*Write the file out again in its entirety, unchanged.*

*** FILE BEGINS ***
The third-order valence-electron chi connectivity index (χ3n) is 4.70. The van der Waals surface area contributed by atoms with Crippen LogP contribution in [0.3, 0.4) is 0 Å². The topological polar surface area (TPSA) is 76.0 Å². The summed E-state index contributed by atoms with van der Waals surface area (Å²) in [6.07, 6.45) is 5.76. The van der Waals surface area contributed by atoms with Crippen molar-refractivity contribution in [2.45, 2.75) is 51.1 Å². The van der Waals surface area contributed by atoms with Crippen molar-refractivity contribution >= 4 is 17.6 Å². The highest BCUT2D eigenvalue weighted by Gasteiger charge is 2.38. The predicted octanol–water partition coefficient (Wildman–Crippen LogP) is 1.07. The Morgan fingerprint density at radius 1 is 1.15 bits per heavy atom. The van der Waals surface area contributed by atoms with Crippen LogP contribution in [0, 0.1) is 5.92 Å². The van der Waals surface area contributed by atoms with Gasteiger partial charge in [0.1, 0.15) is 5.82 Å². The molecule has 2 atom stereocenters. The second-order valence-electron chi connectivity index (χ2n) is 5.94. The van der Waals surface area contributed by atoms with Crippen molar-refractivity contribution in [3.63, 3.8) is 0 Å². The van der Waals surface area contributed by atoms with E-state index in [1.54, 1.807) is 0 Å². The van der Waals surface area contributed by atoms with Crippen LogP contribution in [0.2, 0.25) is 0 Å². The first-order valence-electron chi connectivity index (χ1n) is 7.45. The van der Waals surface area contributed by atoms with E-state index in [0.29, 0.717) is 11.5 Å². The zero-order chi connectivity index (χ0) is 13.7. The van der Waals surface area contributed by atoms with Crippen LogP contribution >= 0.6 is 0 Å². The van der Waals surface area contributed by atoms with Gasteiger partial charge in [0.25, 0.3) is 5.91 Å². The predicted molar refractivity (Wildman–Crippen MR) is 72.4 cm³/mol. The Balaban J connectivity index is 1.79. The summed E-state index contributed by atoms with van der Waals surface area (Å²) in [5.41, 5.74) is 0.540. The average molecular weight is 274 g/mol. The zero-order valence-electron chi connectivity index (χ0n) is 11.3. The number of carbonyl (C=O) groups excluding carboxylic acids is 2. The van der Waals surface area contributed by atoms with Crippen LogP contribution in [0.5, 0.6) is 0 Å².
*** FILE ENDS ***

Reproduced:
The third-order valence-electron chi connectivity index (χ3n) is 4.70. The van der Waals surface area contributed by atoms with Crippen LogP contribution in [0.3, 0.4) is 0 Å². The topological polar surface area (TPSA) is 76.0 Å². The summed E-state index contributed by atoms with van der Waals surface area (Å²) in [6.07, 6.45) is 5.76. The van der Waals surface area contributed by atoms with Crippen molar-refractivity contribution in [2.45, 2.75) is 51.1 Å². The van der Waals surface area contributed by atoms with Crippen molar-refractivity contribution >= 4 is 17.6 Å². The highest BCUT2D eigenvalue weighted by Gasteiger charge is 2.38. The predicted octanol–water partition coefficient (Wildman–Crippen LogP) is 1.07. The Morgan fingerprint density at radius 1 is 1.15 bits per heavy atom. The van der Waals surface area contributed by atoms with Crippen LogP contribution in [0, 0.1) is 5.92 Å². The van der Waals surface area contributed by atoms with Gasteiger partial charge in [0.1, 0.15) is 5.82 Å². The molecule has 2 atom stereocenters. The second-order valence-electron chi connectivity index (χ2n) is 5.94. The van der Waals surface area contributed by atoms with Crippen molar-refractivity contribution in [3.63, 3.8) is 0 Å². The van der Waals surface area contributed by atoms with E-state index in [1.54, 1.807) is 0 Å². The van der Waals surface area contributed by atoms with Crippen LogP contribution in [0.2, 0.25) is 0 Å². The first-order valence-electron chi connectivity index (χ1n) is 7.45. The van der Waals surface area contributed by atoms with E-state index in [0.29, 0.717) is 11.5 Å². The zero-order chi connectivity index (χ0) is 13.7. The van der Waals surface area contributed by atoms with Crippen LogP contribution >= 0.6 is 0 Å². The van der Waals surface area contributed by atoms with Gasteiger partial charge in [0.25, 0.3) is 5.91 Å². The predicted molar refractivity (Wildman–Crippen MR) is 72.4 cm³/mol. The Balaban J connectivity index is 1.79. The summed E-state index contributed by atoms with van der Waals surface area (Å²) in [5.41, 5.74) is 0.540. The average molecular weight is 274 g/mol. The zero-order valence-electron chi connectivity index (χ0n) is 11.3. The number of carbonyl (C=O) groups excluding carboxylic acids is 2. The van der Waals surface area contributed by atoms with Crippen LogP contribution in [0.5, 0.6) is 0 Å².